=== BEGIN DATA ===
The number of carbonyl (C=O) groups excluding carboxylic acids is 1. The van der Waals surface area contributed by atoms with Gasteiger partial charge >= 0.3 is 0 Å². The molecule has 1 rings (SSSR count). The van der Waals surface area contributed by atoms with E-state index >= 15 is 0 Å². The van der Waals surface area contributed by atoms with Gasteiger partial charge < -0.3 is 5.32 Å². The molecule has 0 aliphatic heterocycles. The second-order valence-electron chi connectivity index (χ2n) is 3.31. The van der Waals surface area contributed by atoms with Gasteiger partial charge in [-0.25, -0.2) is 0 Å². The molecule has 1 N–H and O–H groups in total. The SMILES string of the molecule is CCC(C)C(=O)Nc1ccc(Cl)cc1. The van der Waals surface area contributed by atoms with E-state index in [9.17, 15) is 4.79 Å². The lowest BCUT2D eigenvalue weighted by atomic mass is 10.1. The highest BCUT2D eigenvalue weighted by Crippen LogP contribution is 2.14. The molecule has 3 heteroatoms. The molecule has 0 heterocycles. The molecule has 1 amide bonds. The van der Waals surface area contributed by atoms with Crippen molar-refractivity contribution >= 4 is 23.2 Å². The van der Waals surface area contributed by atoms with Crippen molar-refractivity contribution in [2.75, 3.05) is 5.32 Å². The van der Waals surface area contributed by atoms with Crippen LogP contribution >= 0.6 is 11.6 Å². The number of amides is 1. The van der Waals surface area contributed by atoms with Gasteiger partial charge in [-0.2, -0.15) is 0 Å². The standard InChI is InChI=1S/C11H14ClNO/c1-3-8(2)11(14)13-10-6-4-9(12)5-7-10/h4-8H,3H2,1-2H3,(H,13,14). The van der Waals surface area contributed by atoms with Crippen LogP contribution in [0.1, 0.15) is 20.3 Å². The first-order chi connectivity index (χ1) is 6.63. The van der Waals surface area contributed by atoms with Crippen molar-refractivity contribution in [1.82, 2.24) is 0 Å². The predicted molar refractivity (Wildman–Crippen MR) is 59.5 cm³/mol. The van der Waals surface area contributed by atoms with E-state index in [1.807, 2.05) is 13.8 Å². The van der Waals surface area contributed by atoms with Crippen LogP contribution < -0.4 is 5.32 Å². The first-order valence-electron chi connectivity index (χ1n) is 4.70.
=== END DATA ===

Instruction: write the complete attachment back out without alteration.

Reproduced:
The number of carbonyl (C=O) groups excluding carboxylic acids is 1. The van der Waals surface area contributed by atoms with Gasteiger partial charge >= 0.3 is 0 Å². The molecule has 1 rings (SSSR count). The van der Waals surface area contributed by atoms with E-state index >= 15 is 0 Å². The van der Waals surface area contributed by atoms with Gasteiger partial charge < -0.3 is 5.32 Å². The molecule has 0 aliphatic heterocycles. The second-order valence-electron chi connectivity index (χ2n) is 3.31. The van der Waals surface area contributed by atoms with Gasteiger partial charge in [-0.25, -0.2) is 0 Å². The molecule has 1 N–H and O–H groups in total. The SMILES string of the molecule is CCC(C)C(=O)Nc1ccc(Cl)cc1. The van der Waals surface area contributed by atoms with E-state index in [9.17, 15) is 4.79 Å². The lowest BCUT2D eigenvalue weighted by atomic mass is 10.1. The highest BCUT2D eigenvalue weighted by Crippen LogP contribution is 2.14. The molecule has 3 heteroatoms. The molecule has 0 heterocycles. The molecule has 1 amide bonds. The van der Waals surface area contributed by atoms with Crippen molar-refractivity contribution >= 4 is 23.2 Å². The van der Waals surface area contributed by atoms with Crippen molar-refractivity contribution in [2.75, 3.05) is 5.32 Å². The van der Waals surface area contributed by atoms with Crippen LogP contribution >= 0.6 is 11.6 Å². The number of amides is 1. The van der Waals surface area contributed by atoms with Gasteiger partial charge in [-0.2, -0.15) is 0 Å². The standard InChI is InChI=1S/C11H14ClNO/c1-3-8(2)11(14)13-10-6-4-9(12)5-7-10/h4-8H,3H2,1-2H3,(H,13,14). The van der Waals surface area contributed by atoms with Crippen LogP contribution in [0.1, 0.15) is 20.3 Å². The first-order chi connectivity index (χ1) is 6.63. The van der Waals surface area contributed by atoms with Crippen molar-refractivity contribution in [1.82, 2.24) is 0 Å². The predicted molar refractivity (Wildman–Crippen MR) is 59.5 cm³/mol. The van der Waals surface area contributed by atoms with E-state index in [1.807, 2.05) is 13.8 Å². The van der Waals surface area contributed by atoms with Crippen LogP contribution < -0.4 is 5.32 Å². The first-order valence-electron chi connectivity index (χ1n) is 4.70.